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Thursday, August 31, 2006

10 years and still without a TV

Carlotta had the opportunity to publish her first article in the Seminary students newspaper "Around the Tower". She received a lot of feedback and caused interesting discussions, as you can imagine....

Tuning in to life, world, people is difficult with TV interference

By Carlotta
Daughter of First-year Seminarian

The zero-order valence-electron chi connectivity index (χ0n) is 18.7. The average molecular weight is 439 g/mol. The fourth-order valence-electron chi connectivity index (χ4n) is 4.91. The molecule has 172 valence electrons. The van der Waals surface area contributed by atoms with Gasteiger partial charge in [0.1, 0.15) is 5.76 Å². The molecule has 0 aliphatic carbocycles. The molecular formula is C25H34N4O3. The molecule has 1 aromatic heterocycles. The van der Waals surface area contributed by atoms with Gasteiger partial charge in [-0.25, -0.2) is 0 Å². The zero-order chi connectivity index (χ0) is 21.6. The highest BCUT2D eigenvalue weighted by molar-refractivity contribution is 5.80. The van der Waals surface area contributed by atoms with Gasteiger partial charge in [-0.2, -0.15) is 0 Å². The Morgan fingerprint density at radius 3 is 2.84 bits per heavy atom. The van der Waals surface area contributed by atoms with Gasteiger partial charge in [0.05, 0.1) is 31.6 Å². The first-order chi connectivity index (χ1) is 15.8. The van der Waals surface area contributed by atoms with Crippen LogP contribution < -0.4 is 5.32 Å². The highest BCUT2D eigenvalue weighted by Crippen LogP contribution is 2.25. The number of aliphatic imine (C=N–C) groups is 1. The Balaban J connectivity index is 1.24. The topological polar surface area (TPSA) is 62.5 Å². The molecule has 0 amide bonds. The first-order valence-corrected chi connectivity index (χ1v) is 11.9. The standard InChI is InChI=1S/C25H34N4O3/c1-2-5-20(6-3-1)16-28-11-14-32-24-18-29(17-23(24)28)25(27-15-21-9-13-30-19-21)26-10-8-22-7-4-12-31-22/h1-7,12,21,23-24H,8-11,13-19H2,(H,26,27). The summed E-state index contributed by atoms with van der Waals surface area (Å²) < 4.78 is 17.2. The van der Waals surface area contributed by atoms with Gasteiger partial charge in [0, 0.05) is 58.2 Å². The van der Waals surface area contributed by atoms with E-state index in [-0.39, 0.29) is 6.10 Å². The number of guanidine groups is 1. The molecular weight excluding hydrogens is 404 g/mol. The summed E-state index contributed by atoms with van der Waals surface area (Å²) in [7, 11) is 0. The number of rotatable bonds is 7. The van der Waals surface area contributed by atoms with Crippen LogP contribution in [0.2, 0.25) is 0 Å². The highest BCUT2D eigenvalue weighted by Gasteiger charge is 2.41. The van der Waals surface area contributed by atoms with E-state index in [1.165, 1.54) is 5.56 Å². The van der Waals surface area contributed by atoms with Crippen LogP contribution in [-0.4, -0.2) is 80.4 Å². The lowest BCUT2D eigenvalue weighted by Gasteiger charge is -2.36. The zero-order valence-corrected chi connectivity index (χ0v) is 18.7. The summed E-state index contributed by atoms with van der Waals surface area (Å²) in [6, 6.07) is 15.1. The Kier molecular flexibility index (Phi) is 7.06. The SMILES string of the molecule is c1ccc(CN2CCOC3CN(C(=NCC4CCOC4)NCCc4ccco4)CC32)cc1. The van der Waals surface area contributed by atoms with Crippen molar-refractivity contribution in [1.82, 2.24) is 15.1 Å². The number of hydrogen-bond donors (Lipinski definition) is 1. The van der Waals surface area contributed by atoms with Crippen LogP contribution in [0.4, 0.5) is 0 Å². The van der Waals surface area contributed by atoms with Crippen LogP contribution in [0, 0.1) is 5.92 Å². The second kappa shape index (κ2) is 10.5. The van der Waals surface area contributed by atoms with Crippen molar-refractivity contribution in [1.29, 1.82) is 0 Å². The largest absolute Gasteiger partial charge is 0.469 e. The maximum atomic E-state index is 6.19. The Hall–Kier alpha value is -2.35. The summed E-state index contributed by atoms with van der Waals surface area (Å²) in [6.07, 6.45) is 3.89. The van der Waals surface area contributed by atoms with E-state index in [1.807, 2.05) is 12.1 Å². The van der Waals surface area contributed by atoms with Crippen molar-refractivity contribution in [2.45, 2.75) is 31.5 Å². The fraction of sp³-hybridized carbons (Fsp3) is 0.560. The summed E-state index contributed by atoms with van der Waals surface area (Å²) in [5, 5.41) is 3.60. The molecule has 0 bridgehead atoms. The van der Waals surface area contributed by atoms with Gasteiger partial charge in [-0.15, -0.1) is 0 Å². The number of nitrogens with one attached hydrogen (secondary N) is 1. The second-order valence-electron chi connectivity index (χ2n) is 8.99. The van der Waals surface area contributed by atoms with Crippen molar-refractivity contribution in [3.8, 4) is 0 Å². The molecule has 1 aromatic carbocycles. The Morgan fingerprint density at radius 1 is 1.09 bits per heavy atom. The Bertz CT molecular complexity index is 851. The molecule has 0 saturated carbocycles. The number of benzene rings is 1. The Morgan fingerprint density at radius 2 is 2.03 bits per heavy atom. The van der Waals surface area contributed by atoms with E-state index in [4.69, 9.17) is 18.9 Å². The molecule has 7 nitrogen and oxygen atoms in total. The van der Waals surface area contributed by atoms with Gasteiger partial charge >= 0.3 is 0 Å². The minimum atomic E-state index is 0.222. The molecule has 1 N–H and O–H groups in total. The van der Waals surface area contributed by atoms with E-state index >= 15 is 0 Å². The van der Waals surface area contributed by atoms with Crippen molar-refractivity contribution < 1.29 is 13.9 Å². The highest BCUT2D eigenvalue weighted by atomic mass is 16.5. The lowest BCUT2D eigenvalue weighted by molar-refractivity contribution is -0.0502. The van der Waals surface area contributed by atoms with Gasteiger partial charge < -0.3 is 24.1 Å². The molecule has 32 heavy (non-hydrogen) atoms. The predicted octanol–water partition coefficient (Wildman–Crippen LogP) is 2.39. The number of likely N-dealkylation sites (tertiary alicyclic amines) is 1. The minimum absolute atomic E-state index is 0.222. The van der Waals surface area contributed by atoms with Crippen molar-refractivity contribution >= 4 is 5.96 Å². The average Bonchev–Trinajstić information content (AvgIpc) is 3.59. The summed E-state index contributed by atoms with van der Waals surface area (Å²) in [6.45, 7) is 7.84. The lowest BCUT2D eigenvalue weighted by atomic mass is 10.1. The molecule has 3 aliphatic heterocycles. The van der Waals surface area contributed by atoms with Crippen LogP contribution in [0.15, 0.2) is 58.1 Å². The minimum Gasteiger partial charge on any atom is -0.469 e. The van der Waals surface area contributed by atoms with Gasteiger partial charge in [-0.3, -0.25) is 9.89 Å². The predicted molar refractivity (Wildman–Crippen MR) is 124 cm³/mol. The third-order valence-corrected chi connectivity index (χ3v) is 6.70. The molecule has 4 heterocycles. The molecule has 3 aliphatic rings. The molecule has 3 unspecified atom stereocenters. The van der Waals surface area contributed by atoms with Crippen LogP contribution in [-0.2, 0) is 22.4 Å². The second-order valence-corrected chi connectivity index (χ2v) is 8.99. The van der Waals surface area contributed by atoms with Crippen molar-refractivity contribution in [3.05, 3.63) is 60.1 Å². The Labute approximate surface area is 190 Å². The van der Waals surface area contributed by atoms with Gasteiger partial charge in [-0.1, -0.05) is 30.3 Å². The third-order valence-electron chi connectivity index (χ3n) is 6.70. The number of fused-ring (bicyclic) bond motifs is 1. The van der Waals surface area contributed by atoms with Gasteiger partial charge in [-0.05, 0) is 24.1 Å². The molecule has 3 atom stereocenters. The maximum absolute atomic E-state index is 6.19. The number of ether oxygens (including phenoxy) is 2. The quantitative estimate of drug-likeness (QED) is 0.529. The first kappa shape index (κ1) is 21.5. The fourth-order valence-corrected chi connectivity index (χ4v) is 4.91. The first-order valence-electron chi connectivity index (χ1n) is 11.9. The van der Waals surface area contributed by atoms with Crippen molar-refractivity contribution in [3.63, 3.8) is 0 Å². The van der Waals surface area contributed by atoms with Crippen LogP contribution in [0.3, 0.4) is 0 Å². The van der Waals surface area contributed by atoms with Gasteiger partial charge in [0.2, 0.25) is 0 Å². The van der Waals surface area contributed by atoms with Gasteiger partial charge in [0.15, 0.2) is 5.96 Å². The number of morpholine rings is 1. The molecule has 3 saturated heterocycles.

Have you seen that funny TV commercial with the man talking on his cell phone while a really big lobster in the background gets stuck in a door? My answer to questions like that would rarely be yes. That’s because I’m almost 10 years old now and haven’t watched much TV. We don’t even own one. My name is Carlotta Tiews. I’m going into fifth grade and am home schooled with my younger brother. I also have two younger sisters. I am the oldest child in my family. We live on the campus of Concordia Seminary where my father is studying to become a pastor. I moved here from Houston a year ago. I have been living without a TV all my life and love it! I think that all the stuff they show on TV is so stupid. Plus, it gives me a bad headache. Once, I watched a little bit of TV in a hotel, and my eyesight got all blurry. Do you think my parents just don’t let me have one? Certainly not! I actually don’t plan to get one even when I’m older. I always think “Why do you need a TV anyway?” Instead of watching cartoons, I read the comics I like from the newspaper or computer. What about movies? We have a VCR and DVD player and occasionally watch movies in the evening. We usually only watch DVDs and videos about once every two weeks. Even though I could, I don’t go over to Loeber Hall and watch TV. However, the whole family went there to see some soccer games during the World Cup. You might think, “How do you know what’s happening in the world?” When 9/11 happened, we went to our neighbor’s house to watch it. Otherwise, to keep up to date, I read the newspaper or read it on the Internet. There are lots of advantages in not having a TV. You buy fewer items because you don’t see all the commercials about things you don’t really need. You don’t waste time getting hooked on shows you don’t really want to watch. You won’t be influenced by actors or actresses that lead a bad lifestyle. You get more exercise. Most importantly, you’re with your family or friends more. Some might think “Well, we watch TV together.” But that doesn’t count! Some might not talk to their family much because all they are doing is sitting on a couch and staring at a TV screen. Some people might think it’s boring to live without a TV, but it’s definitely not! I love music, especially ’60s pop music and smooth jazz. I made a CD with my favorite ’60s music, and I love it, even more than TV! Listening to the radio was an old pastime when there was no TV. My Mom listens to Todd Wilken’s “Issues, Etc.,” on KFUO 850AM, and sometimes I listen with her. My Dad likes to say “TV turns your brain into oatmeal.” Nobody in my family wants it. We’re perfectly happy just the way we are. I also love to read. It’s so much more fun than watching TV. I mean, think about it: The pioneers were a lot better off than most of us, probably because they didn’t watch TV and did other things instead. I think TV was the worst invention of the 20th century. People don’t sit out on their front porch and get to know their neighbors anymore like people did not too long ago. Most everybody chooses to be in their homes, eyes glued to the TV screen. TV ruined everything. God planned people to be outside, getting to know each other. It would be great if, for at least a day, people did not turn on their TVs right when they wake up, like they might do every day, but leave it off. And when they come home from work, they do not sit down in front of the TV. But instead, they would go outside to be with other people, and have a front porch experience. Concordia Seminary campus is a perfect place to do just that.
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